With no statewide mandate in Missouri, more local governments are requiring masks
Treating COVID-19 as an endemic illness will have far-reaching consequences for Missouri and other states that follow similar paths (photo by Sean Gallup/Getty Images).
In early July, the Columbia City Council passed an ordinance requiring everyone over 10 years old to wear a face mask when in close contact with someone from outside their household.
Since that vote, a requirement for face masks has been in every health order issued for the city of 123,000 by the Columbia-Boone County Department of Public Health and Human Services.
But the mask mandate didn’t extend to the county, because the commissioners never passed a corresponding ordinance.
That changed Tuesday, when the Boone County Commission voted 2-1 to require masks in public.
While the state’s urban centers were quick to require masks to combat the spread of COVID-19, most cities and counties around the state have hesitated to follow. The reason, for many, was a mixture of concerns about the political blowback they could face and questions about whether they had the legal authority to issue such an order.
Most are now convinced the legal question has been answered. And with COVID cases rising and hospitals fearing they are reaching a breaking point, the political will is growing as well.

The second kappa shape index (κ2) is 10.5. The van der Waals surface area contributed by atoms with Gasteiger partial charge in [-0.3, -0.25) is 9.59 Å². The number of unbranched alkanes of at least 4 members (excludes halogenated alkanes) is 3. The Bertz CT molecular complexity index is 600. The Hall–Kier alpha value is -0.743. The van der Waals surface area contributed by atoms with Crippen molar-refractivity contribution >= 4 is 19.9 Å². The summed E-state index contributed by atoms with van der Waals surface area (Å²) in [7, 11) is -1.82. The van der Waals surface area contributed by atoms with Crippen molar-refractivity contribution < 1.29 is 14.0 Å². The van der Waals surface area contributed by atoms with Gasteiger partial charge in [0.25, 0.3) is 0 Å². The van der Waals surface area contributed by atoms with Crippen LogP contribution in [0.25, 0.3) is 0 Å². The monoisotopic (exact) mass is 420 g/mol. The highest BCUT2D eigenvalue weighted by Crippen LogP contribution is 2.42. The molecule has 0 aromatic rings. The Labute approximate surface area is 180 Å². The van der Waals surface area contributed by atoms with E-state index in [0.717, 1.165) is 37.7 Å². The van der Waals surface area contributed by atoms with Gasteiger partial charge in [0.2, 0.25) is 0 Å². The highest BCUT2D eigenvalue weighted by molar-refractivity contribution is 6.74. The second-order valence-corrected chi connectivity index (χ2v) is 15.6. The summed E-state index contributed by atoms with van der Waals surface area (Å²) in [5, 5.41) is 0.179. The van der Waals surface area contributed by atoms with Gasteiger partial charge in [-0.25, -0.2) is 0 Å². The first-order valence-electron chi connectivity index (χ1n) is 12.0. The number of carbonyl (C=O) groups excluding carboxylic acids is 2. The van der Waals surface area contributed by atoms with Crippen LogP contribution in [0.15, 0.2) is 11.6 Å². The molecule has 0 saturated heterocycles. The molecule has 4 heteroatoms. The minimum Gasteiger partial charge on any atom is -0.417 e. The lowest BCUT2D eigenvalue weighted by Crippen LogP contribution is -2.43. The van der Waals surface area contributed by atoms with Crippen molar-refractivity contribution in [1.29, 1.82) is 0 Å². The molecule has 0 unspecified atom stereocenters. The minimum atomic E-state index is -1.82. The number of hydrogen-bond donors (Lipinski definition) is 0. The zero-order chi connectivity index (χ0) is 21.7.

Boone County joined other local jurisdictions, including Franklin County, Joplin, Marshfield and Clinton in Henry County that have acted since Gov. Mike Parson made clear in a Nov. 19 news conference that he would not change course and issue a statewide mask order.
“What we did in this state is that I truly do support local control and will continue to support the decisions that they make,” Parson said.
Boone County’s deputy director of health, Scott Clardy, said the delay between the city and county ordinance came down to questions of whether an order was needed and whether it would be accepted.
When Columbia acted, Boone County had 513 total COVID-19 infections and two deaths and was averaging 23 new cases per day. And, Clardy said, most of those were within Columbia city limits.
Five days after the ordinance was enacted the average peaked at 43 per day. It then fell as low as 19 per day before University of Missouri students began arriving in August.
Now, the county has recorded 9,611 cases, including 24 deaths, and is averaging 149 new cases every day. And a lot more of those cases — about 40 percent, Clardy said — are outside Columbia, which has about two-thirds of the county’s 180,000 people.